Application of DYN3D-MSR for transient analyses
Data gained from experiments performed at the MSRE were used for the validation of the numerical codes for simulation of the transient behaviour of Molten Salt Reactors within the EU project MOST. After the validation, selected transient scenarios typical for MSR were simulated using both the 1D and 3D versions of the reactor dynamics code. The following groups of driving events were studied:
- Pump driven transients
- Reactivity driven transients
- Inlet temperature driven transients
- Slug-flow transients
- Channel-wise transients
The results of 1D and 3D codes are qualitatively in a good agreement. However, there are some differences caused by 3D effects. Fig. 1 shows the results of the analysis of a prompt reactivity insertion which can be induced e.g. by control rod ejection accident.
Fig. 1 Results of DYN1D (left) and DYN3D (right) analysis of reactivity jump of different worth
While the power peak is higher in the 1D simulations, the temperature rise is larger in the 3D case. This is caused by the fact, that the negative fuel temperature Doppler feedback to reactivity is more effective taking into account the 3D neutron flux distribution.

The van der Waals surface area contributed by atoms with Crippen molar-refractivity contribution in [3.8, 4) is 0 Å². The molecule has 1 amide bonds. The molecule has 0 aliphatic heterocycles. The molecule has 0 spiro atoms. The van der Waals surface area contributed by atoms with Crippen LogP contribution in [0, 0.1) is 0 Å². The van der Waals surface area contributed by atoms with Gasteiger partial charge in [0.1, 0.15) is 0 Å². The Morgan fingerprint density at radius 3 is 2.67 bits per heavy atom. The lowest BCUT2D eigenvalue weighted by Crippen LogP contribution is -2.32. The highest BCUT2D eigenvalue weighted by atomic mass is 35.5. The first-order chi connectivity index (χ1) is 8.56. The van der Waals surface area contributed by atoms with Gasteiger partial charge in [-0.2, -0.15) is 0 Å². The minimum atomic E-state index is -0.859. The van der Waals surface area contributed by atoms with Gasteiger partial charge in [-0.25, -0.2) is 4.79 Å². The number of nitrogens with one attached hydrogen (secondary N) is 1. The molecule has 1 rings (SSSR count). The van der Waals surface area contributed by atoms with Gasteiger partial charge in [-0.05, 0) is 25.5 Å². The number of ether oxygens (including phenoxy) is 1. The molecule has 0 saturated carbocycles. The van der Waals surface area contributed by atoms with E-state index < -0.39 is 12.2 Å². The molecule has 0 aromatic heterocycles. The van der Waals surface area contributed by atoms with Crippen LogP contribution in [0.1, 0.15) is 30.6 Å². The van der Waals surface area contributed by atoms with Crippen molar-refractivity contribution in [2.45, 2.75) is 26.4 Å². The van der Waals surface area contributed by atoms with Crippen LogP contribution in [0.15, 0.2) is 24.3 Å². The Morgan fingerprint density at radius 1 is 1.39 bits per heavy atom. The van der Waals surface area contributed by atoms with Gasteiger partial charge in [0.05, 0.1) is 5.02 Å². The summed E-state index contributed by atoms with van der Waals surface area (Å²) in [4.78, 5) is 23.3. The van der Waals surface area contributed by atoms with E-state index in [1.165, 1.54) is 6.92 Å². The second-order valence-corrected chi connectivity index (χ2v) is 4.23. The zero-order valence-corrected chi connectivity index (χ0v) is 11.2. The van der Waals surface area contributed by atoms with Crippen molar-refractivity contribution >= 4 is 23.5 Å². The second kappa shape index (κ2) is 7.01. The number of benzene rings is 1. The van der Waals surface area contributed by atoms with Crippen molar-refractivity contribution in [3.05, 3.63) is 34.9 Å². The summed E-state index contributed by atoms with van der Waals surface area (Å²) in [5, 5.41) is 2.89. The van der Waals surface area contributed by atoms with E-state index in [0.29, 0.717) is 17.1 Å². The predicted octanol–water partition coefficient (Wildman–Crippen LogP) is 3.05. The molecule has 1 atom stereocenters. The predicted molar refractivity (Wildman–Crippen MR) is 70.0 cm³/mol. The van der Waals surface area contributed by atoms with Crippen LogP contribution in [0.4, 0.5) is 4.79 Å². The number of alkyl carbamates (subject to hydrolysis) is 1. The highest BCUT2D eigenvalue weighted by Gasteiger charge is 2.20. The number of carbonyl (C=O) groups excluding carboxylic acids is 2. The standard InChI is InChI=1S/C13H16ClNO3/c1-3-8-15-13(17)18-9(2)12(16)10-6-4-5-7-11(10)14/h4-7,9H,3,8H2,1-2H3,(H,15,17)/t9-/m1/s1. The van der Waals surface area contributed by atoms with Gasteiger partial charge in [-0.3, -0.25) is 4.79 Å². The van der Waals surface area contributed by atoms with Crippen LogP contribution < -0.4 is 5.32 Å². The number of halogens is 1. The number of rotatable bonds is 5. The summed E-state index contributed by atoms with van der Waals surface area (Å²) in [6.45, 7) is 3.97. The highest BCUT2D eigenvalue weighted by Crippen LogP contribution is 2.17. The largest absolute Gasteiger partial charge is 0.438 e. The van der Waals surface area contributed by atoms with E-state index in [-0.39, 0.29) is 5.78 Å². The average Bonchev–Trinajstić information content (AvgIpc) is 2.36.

Some transients can be adequately modeled only in 3D. These are transients with significantly local effects like hypothetical local fuel channel blockage. Such a flow blockage can be induced e.g. by mechanical damage or plugs of solidified salt. The blockage of 3 central fuel channels in the core of the MSRE by increasing the flow resistance coefficient by 5 orders of magnitudes is assumed. Fig. 2 shows results of this analysis.
Fig. 2 Behaviour of reactor power and temperatures in the case of local flow blockage in MSRE with U233 and U235 loading
While the reactor power and the average salt and graphite temperatures are decreasing due to negative reactivity feedback, the salt temperature in the blocked channels will raise continuously. Accordingly, a core can be locally damaged, if the local blockage remains un-remedied.